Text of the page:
I am not convinced we ever take leave of childhood. In part this may be because there is no natural delineation, even puberty is an extended process with no clear boundaries. But more likely, what happens in childhood–even with best efforts to separate from the past–influences the trajectory of our lives. We speak the language of childhood. It orders our thinking and as we learn new languages the earlier experiences with grammar and diction remain dominant.

I think children are or aren’t reliable narrators, not because of childhood, but because of circumstance, no different from an adult. Children tend to be credible because of their candor, whereas adults are skilled at censoring themselves. Editing and awareness of the consequences of what one says is learned later in life.

The short story “Orbit” by Noy Holland, is narrated by a young girl as she experiences the protracted death of her mother. The narrator is not an adult looking back; rather we are with her as she sees her mother leaving her, pain by pain.  It is likely the children are not alone in the house, even though the narrator mentions no adults, but this isn’t important. There is no doubt that the children, especially the narrator, are absolutely adult-less. So while certain facts may not be accurate the emotion in the story couldn’t be any more reliable.

The young girl says, “I hold my breath between our breaths so she [mother] will not stop breathing. But sometimes I breathe. I cannot help from breathing.”  We all remember making this kind of bargain. It allowed us to hope, that just maybe, with sacrifice it is possible to stave off the inevitable. Only a child could say, “Get me out of here. Unmother me.”  The narrator’s voice is so wracked with grief that her too true story is indelibly etched in the reader’s memory.

Fleur Jaeggy in Sweet Days of Discipline and S.S. Proleterka write from the perspective of an adolescent girl. We are reminded how in adolescence we assess and analyze others’ stories for their honesty, especially when sex is involved. A young girl in boarding school describes an encounter with a man. The narrator thinks, “For a moment it occurred to me there was no man.” Adolescent girls are good at honing in on what is an exaggeration because they too, are prone to tell stories that aren’t entirely accurate. The narrator’s sister in QK tells her about a classmate living with an older man who is teaching her how to be a sexual being. The narrator doesn’t ask for details to further evaluate the veracity of the story, (something an adult might do) but simply asks, “Do you think she’s telling the truth.”

At the end of QK the narrator, who is no longer a child, has a very childlike desire. She hopes the parents will just disappear, as if this will make everything ok. Adults can be very childlike and the inverse is also true. This illogical comment doesn’t throw into doubt our understanding of the narrator; rather it makes her more accessible.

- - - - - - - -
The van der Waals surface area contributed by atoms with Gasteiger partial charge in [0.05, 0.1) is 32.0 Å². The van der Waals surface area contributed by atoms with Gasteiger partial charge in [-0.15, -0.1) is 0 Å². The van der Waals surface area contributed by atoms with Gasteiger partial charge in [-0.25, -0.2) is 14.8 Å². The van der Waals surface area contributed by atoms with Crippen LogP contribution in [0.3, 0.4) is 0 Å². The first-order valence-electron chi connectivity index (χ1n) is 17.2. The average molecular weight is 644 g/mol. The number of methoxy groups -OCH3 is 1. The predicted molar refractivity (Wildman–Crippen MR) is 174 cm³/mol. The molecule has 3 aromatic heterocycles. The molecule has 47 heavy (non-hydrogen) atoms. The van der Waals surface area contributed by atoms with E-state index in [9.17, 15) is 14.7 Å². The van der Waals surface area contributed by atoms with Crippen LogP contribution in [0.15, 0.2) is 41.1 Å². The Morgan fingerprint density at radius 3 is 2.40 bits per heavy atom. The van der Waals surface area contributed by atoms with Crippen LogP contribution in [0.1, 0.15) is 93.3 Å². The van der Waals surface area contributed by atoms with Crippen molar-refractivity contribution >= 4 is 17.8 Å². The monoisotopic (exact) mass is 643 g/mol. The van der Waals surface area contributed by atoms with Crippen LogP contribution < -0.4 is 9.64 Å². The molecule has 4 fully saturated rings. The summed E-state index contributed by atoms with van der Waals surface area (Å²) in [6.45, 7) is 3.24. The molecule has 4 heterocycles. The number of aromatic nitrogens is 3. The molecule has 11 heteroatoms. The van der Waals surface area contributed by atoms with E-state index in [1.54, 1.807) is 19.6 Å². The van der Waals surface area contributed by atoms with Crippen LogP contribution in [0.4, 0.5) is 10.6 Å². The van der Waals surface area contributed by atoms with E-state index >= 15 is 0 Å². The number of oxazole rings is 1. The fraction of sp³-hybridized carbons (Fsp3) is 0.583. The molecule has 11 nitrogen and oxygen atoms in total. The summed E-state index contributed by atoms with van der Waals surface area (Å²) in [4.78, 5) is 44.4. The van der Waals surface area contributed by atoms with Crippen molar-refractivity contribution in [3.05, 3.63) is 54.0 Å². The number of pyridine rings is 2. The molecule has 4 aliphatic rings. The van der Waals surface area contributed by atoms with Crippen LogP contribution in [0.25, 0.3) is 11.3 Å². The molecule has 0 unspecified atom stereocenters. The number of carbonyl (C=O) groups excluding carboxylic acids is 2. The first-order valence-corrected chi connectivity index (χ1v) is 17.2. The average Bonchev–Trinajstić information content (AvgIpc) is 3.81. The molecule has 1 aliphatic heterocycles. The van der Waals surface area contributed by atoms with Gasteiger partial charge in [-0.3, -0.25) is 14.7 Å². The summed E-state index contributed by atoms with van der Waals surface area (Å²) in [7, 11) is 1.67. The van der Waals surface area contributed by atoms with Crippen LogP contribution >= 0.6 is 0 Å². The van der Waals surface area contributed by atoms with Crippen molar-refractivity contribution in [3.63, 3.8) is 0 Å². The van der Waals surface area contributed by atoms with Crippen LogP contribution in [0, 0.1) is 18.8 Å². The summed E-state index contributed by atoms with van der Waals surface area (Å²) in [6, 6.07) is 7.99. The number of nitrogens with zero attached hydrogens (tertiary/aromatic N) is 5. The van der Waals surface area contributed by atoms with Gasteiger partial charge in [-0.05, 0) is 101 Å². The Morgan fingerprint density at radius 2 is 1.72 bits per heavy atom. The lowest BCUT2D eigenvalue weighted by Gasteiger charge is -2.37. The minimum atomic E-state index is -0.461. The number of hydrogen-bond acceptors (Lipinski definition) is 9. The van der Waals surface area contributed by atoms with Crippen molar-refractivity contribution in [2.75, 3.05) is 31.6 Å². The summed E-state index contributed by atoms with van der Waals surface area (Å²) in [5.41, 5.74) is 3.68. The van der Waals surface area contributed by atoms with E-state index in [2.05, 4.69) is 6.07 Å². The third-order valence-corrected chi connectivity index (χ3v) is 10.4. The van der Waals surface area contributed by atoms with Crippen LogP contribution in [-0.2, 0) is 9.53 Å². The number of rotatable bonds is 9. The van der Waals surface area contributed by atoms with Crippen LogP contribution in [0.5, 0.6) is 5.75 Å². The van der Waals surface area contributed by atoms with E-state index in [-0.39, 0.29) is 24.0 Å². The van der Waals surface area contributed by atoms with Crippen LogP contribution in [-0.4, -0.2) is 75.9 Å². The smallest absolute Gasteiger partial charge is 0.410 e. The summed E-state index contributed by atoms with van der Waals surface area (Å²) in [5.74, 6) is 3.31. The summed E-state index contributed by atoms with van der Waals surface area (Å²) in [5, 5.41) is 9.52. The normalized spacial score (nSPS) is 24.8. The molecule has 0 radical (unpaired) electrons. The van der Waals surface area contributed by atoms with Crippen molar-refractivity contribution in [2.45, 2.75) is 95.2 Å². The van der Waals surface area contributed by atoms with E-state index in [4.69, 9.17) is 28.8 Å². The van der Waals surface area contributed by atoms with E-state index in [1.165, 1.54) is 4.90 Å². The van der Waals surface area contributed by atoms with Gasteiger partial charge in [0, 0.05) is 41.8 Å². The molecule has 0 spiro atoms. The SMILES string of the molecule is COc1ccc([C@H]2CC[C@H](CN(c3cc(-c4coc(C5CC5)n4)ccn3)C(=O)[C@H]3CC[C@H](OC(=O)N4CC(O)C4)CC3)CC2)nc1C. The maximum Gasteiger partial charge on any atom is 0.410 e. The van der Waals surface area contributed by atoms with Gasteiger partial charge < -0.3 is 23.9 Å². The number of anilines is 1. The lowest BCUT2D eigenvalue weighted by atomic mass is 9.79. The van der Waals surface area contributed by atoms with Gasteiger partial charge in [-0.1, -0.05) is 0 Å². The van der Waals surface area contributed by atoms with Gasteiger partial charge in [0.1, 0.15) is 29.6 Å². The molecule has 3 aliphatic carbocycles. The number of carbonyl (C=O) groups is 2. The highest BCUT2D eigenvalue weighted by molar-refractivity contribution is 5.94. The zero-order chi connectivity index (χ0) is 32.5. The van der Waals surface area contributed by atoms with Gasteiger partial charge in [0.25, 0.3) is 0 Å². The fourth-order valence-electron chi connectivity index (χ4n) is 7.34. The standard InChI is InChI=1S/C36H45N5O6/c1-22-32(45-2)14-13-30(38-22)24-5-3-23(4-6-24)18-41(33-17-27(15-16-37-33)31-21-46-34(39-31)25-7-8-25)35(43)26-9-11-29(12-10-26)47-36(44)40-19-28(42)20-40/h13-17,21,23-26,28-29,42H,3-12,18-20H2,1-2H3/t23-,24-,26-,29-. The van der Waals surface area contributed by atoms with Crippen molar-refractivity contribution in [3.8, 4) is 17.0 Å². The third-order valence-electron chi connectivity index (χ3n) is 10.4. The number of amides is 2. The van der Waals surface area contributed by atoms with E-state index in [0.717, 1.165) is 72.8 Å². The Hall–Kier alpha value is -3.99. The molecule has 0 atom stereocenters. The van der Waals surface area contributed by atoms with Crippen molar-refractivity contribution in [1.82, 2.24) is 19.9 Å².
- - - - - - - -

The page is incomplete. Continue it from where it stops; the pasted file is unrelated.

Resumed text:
When a detail of childhood is recalled with specificity it can take us back to the point of reference. We know the narrator in Jaeggy’s Sweet Days of Discipline is an adolescent when she says, “Many of the girls possess diaries. With little brass studs. With keys.”  This description returns me to my childhood bedroom where I am pulling the red bound book out from between the mattress and the bedspring, scribbling frantically in the dark. I hope the reader who has passed through public elementary school will trust that the narrator in QK is an adolescent when he or she reads, “At the entrance to the school cafeteria is a table with individual cartons of milk and a dish for money…. The women in blue hairnets sell blue and pink iced cupcakes.”

I’m always interested in how writers look back on their earlier work, how they think it might be different if they approached it with fresh eyes, etc., if your path to your current writing is something you’d like to discuss!

No, don’t make me look back. This isn’t solely because I don’t want to find faults but is related to why I wrote both novels: to get rid of them. They were burdening me, hurting me. I have in some small measure exorcised them. When I am asked to read something from QK I shudder as I sift through.  I have not looked back at Corner of the Dead. A passage might come to mind, but I would not, as I would with any other book, re-read it. To re-read Jaeggy is a joy whereas to re-read Corner of the Dead would be quite uncomfortable.